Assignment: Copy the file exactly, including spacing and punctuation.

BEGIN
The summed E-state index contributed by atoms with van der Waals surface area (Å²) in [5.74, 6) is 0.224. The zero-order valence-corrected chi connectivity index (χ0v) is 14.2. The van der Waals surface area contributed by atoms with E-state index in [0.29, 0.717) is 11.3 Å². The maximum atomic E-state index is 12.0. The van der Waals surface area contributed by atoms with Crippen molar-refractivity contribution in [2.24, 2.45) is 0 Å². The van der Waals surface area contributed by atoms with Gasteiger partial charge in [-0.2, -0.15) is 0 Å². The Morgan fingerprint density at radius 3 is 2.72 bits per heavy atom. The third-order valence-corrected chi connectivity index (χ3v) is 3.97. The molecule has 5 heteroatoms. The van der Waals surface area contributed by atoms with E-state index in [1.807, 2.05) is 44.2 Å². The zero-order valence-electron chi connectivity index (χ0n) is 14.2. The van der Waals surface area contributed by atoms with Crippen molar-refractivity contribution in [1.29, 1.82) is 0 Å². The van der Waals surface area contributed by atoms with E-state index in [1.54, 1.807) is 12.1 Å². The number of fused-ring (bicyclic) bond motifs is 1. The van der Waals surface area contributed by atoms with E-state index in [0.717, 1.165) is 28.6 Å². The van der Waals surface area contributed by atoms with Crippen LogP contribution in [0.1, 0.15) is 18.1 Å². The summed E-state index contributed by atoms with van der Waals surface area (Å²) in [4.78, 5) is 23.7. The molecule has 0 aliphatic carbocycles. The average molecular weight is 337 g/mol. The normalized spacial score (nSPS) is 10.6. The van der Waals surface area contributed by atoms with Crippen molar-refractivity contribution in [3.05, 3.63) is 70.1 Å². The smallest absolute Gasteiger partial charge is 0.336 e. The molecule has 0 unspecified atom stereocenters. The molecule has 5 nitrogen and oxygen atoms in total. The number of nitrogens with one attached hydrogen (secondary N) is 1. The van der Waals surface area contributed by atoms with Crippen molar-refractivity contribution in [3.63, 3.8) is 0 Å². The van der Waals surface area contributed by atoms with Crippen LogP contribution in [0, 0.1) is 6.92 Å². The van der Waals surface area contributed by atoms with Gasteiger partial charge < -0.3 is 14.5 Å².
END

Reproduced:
The summed E-state index contributed by atoms with van der Waals surface area (Å²) in [5.74, 6) is 0.224. The zero-order valence-corrected chi connectivity index (χ0v) is 14.2. The van der Waals surface area contributed by atoms with E-state index in [0.29, 0.717) is 11.3 Å². The maximum atomic E-state index is 12.0. The van der Waals surface area contributed by atoms with Crippen molar-refractivity contribution in [2.24, 2.45) is 0 Å². The van der Waals surface area contributed by atoms with Gasteiger partial charge in [-0.2, -0.15) is 0 Å². The Morgan fingerprint density at radius 3 is 2.72 bits per heavy atom. The third-order valence-corrected chi connectivity index (χ3v) is 3.97. The molecule has 5 heteroatoms. The van der Waals surface area contributed by atoms with E-state index in [1.807, 2.05) is 44.2 Å². The zero-order valence-electron chi connectivity index (χ0n) is 14.2. The van der Waals surface area contributed by atoms with Crippen molar-refractivity contribution in [1.29, 1.82) is 0 Å². The van der Waals surface area contributed by atoms with E-state index in [1.54, 1.807) is 12.1 Å². The number of fused-ring (bicyclic) bond motifs is 1. The van der Waals surface area contributed by atoms with E-state index in [0.717, 1.165) is 28.6 Å². The van der Waals surface area contributed by atoms with Crippen LogP contribution in [0.1, 0.15) is 18.1 Å². The summed E-state index contributed by atoms with van der Waals surface area (Å²) in [4.78, 5) is 23.7. The molecule has 0 aliphatic carbocycles. The average molecular weight is 337 g/mol. The normalized spacial score (nSPS) is 10.6. The van der Waals surface area contributed by atoms with Crippen molar-refractivity contribution in [3.05, 3.63) is 70.1 Å². The smallest absolute Gasteiger partial charge is 0.336 e. The molecule has 0 unspecified atom stereocenters. The molecule has 5 nitrogen and oxygen atoms in total. The number of nitrogens with one attached hydrogen (secondary N) is 1. The van der Waals surface area contributed by atoms with Crippen molar-refractivity contribution in [3.63, 3.8) is 0 Å². The van der Waals surface area contributed by atoms with Crippen LogP contribution in [0, 0.1) is 6.92 Å². The van der Waals surface area contributed by atoms with Gasteiger partial charge < -0.3 is 14.5 Å².